Interpolation in Small Samples

Max Alletsee

2021-03-21

Sparse price information can become a problem when running Price Sensitivity Meter Analyses, particularly in small samples. In order to deal with this issue, the pricesensitivitymeter package has an option interpolate to approximate values on the price curves for all values where the actual information from respondents is missing.

This vignette illustrates the underlying problem and explains how the interpolate argument provides a solution.

Illustrating the Problem

Consider an example with the following price information.

set.seed(1976)

# create random variables
toocheap <- sort(round(rnorm(n = 50, mean = 8, sd = 1.5), digits = 2))
tooexpensive <- sort(round(rnorm(n = 50, mean = 20, sd = 1), digits = 2))
cheap <- sort(round(rnorm(n = 50, mean = 15, sd = 3), digits = 2))
expensive <- sort(round(rnorm(n = 50, mean = 16, sd = 3), digits = 2))

# setting up alternative "cheap"/"expensive" variables with a price step
pricestep_cheap <- which(cheap > 14.25 & cheap < 17.5)
cheap_alt <- cheap
cheap_alt[pricestep_cheap] <- round(mean(cheap_alt[pricestep_cheap]), digits = 2)

pricestep_expensive <- which(expensive > 14 & expensive < 16)
expensive_alt <- expensive
expensive_alt[pricestep_expensive] <- round(mean(expensive_alt[pricestep_expensive]), digits = 2)

When we run a Price Sensitivity Meter Analysis on the data and visualize it, we get the following result. (The plot is slightly simplified: It does not show the “too cheap” and “too expensive” curves, as they are not relevant for the example. Moreover, it is slightly zoomed in.)

library(pricesensitivitymeter)

# Running the analysis with price steps and without interpolation
psm_steps <- psm_analysis(toocheap = toocheap,
                          cheap = cheap_alt,
                          expensive = expensive_alt,
                          tooexpensive = tooexpensive,
                          validate = TRUE,
                          interpolate = FALSE)

library(ggplot2)

# Plot with price steps
psmplot_steps <-  ggplot(data = psm_steps$data_vanwestendorp, aes(x = price)) +
  geom_line(aes(y = ecdf_not_cheap, # line: not cheap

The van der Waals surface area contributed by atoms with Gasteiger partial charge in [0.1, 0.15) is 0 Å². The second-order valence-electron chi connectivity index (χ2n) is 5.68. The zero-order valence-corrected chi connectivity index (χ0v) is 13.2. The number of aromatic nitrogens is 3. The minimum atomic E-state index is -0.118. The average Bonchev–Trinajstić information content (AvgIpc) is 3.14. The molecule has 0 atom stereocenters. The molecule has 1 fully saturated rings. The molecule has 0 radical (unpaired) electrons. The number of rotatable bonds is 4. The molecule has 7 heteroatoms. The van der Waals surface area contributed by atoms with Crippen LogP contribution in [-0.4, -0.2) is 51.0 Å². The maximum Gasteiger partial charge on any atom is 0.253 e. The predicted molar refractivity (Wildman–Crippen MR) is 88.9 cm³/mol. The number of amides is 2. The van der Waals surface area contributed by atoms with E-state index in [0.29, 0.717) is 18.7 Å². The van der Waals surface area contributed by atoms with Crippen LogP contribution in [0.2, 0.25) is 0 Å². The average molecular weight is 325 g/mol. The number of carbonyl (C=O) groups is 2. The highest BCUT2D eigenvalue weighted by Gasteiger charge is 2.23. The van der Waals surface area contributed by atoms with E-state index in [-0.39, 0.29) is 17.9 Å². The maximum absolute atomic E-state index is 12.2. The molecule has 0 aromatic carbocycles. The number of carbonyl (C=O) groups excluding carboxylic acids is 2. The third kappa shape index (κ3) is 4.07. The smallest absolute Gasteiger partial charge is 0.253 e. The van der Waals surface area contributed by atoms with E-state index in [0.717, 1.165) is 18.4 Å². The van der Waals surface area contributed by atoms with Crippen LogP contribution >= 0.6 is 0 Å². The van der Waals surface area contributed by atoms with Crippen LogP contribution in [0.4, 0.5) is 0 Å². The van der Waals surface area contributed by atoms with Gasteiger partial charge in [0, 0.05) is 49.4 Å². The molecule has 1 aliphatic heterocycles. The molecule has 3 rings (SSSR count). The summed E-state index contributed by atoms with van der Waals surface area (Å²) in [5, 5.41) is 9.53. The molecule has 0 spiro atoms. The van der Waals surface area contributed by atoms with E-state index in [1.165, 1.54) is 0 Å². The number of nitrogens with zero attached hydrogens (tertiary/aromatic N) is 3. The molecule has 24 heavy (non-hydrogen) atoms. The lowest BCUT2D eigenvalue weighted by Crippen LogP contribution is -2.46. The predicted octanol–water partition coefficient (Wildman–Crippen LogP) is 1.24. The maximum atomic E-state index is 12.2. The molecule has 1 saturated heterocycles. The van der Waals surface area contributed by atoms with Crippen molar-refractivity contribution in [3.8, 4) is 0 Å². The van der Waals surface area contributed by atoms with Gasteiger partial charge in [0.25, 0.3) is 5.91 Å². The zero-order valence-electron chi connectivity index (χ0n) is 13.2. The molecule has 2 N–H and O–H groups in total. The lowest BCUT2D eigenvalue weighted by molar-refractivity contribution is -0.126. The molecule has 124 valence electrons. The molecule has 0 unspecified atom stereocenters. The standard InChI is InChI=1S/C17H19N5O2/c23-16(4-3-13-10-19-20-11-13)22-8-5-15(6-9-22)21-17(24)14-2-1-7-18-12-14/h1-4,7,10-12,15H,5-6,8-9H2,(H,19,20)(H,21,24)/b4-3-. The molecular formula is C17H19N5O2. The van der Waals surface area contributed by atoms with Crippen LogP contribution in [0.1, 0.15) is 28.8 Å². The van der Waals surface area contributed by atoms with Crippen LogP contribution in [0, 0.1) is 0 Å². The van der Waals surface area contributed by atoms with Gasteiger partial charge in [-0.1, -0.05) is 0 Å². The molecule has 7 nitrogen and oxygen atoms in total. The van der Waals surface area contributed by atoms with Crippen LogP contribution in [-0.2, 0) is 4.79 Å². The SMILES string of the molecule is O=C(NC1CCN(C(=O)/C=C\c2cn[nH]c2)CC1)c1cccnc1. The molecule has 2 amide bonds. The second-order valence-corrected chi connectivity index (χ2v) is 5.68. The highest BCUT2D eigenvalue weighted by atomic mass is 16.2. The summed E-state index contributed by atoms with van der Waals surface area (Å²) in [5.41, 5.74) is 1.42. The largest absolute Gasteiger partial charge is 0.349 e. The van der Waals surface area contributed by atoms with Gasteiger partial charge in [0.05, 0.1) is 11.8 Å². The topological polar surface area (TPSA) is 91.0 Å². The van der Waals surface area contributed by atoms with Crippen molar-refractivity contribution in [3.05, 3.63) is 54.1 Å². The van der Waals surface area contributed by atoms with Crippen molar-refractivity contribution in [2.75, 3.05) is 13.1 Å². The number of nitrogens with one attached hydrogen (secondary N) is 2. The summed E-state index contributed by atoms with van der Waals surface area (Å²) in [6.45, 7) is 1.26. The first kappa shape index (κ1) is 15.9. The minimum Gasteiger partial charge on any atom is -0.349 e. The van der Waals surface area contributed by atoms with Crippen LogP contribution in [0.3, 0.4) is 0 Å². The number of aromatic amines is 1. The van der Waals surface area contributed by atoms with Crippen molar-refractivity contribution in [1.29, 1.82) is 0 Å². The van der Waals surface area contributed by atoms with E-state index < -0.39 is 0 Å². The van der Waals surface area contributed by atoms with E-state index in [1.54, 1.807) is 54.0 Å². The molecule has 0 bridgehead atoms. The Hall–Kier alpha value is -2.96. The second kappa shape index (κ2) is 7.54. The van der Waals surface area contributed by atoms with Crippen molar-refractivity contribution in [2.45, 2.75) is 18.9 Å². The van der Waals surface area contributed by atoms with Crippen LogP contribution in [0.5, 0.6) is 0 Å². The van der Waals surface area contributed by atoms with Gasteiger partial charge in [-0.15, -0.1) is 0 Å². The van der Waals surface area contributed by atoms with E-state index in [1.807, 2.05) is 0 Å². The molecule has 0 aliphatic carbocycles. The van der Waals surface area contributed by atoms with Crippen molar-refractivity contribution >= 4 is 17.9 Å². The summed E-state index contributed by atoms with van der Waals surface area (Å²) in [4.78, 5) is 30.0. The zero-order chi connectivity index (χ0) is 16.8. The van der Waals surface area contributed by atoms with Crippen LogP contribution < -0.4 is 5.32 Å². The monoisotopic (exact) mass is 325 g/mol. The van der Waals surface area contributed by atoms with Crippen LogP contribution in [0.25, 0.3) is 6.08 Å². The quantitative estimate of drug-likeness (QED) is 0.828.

colour = "not cheap"),
            size = 1) +
  geom_line(aes(y = ecdf_not_expensive, # line: not expensive
                colour = "not expensive"),
            size = 1) +
  geom_rug() +
  annotate(geom = "point", # Indifference Price Point (intersection of "not cheap" and "not expensive")
           x = psm_steps$idp,
           y = psm_steps$data_vanwestendorp$ecdf_not_expensive[psm_steps$data_vanwestendorp$price == psm_steps$idp],
           size = 5,
           shape = 18,
           colour = "#D55E00")

psmplot_steps +
  labs(x = "Price",
       y = "Share of Respondents (0-1)",
       title = "Price Sensitivity Meter Plot (without interpolation)")  +
  scale_colour_manual(name = "Legend",
                      values = c("not cheap" = "#009E73",
                                 "not expensive" = "#D55E00")) +
  annotate(geom = "text", # Label of Indifference Price Point
           x = psm_steps$idp + 1,
           y = psm_steps$data_vanwestendorp$ecdf_not_expensive[psm_steps$data_vanwestendorp$price == psm_steps$idp] - 0.05,
           label = paste("IDP: ", psm_steps$idp)) +
  coord_cartesian(xlim = c(10, 20)) +
  theme_minimal()

The Indifference Price Point (IDP) in this plot is not at the actual intersection of the “not cheap” and the “not expensive” curve. This is due to the data structure: We have sparse information for prices between 14 and 15. This can be seen in the rug plot close to the x-axis: Each vertical line indicates a price for which we have information in our data - however, there is a considerable gap around 14-15 (caused by the initial data manipulation that added price steps). The combination of price steps (as can be seen in the steep slope of the curves in this area) and sparse data points creates this problem. If the interpolate argument is set to FALSE, the psm_analysis() function uses the first price for which the “not expensive” curve is higher than the “not cheap” curve, which is the case for a price of 15.13 in our example.